Monday, November 19, 2012

retro politics (part 34)

The schadenfreude glow has yet to fade completely...   the joy (the relief) of seeing
"the reality-evading bubble" burst, the flood of "real knowable facts out there" break through the ideological levee that protects the "reality-distortion field" that is Republicanism "epistemic closure"
All the justifiably gleeful scorn on our side ("enconsced in an alternate reality",   "triumph of ideology over the real world",  "superglued to the past" ,“retro in-the-bubble ideas”) sent me back to that infamous quote

You know the quote, the one where the term "reality-based community" was first uttered in public earshot: Ron Suskind's 2004 New York Times Magazine article on George W. Bush... the passage where he's talking to an aide, a very high up one (some believe it was Rove)...

The aide said that guys like me were ''in what we call the reality-based community,'' which he defined as people who ''believe that solutions emerge from your judicious study of discernible reality.'' I nodded and murmured something about enlightenment principles and empiricism. He cut me off. ''That's not the way the world really works anymore,'' he continued. ''We're an empire now, and when we act, we create our own reality. And while you're studying that reality -- judiciously, as you will -- we'll act again, creating other new realities, which you can study too, and that's how things will sort out. We're history's actors . . . and you, all of you, will be left to just study what we do.''

Chilling stuff

And yet...

Be honest now-- shove to one side the fact that it's (probably) Rove who said that...  forget if you can the context of  the Iraq War... 

Isn’t there a tiny bit of you that thrills to the idea in that quote? The idea of being History's actors...  not subject to reality, but bending it to your will...  Isn't it actually reminiscent of that saying about how "the point is not to understand the world, but to change it"?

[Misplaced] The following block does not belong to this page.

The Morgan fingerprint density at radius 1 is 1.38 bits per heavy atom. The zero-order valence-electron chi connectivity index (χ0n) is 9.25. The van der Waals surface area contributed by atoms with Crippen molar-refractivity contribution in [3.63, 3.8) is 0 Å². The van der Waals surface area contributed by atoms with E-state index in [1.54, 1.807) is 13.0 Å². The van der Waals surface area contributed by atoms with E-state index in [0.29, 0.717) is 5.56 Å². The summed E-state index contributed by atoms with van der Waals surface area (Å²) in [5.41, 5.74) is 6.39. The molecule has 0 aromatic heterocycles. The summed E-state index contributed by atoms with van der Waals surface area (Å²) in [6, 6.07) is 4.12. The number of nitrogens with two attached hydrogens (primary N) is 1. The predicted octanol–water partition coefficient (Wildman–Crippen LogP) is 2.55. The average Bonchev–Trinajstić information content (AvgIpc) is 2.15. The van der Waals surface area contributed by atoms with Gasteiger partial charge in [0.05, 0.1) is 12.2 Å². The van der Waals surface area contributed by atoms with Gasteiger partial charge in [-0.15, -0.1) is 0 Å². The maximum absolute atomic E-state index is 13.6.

Regardless of the ends that this particular historical manifestation of will to power/will to truth  directed itself towards... the underlying idea there is a larger conception of politics than the one (modest improvements in things-as-they-are) envisioned (visionlessly) by the side I'm so very very glad won the last election (the sensible side, the sane side) 

One of the things that perplexes people on the Left about heartland middle-or-low income Republican voters is why they vote against their own economic interests, why they side with plutocracy and corporations...  as in. What's The Matter With Kansas?...  but (once again disregarding the reactionary nature of those ideals and value from our point of view) surely voting for something bigger than or just other than your narrow economic interests, that's what politics should be, right?

Demographics-derived calculus of  the Silver sort is a factsist regime that can't really account for things like tidal surges of fervour or interest-transcending idealism... 

"The refusal to let facts get in the way" --  it sounds really bad, so pernicious. But then wasn't that what civil rights was? What abolitionism was?

Or what a counterculture is: the refusal of the limits of reality as currently understood and accepted.

The difference is: the counterculture defeated in the last election was refusing reality in the name of a past that never really was....    But (c.f. Mark Fisher's Capitalist Realism) it is possible for countercultures to refuse reality, to fly in the face of "facts",  in the name of a future that could be.

1 comment:

  1. It's the contemporary equivalent of "nothing is true, everything is permitted", or "take your desires for reality", which are equally thrilling statements.

    The difference is it didn't come from a legendary medieval warlord, or some theory-fuelled students, but as a serious statement of intent from the leadership of the most powerful country on earth.

    It's a reminder that these kinds of extreme ideas can be entertaining diversions, but need to be kept a long way away from the real world.

    I am not sure your parallels of Abolitionism and Civil Rights really work. Those campaigns were reality-based in important respects: the inability of African-Americans to exercise their legal rights, for example.

    Plus some moral imperatives rooted in Christian ideas about the equality of all people as children of God. Which is also a transcendent approach, I admit, but is a long way from "we create our own reality".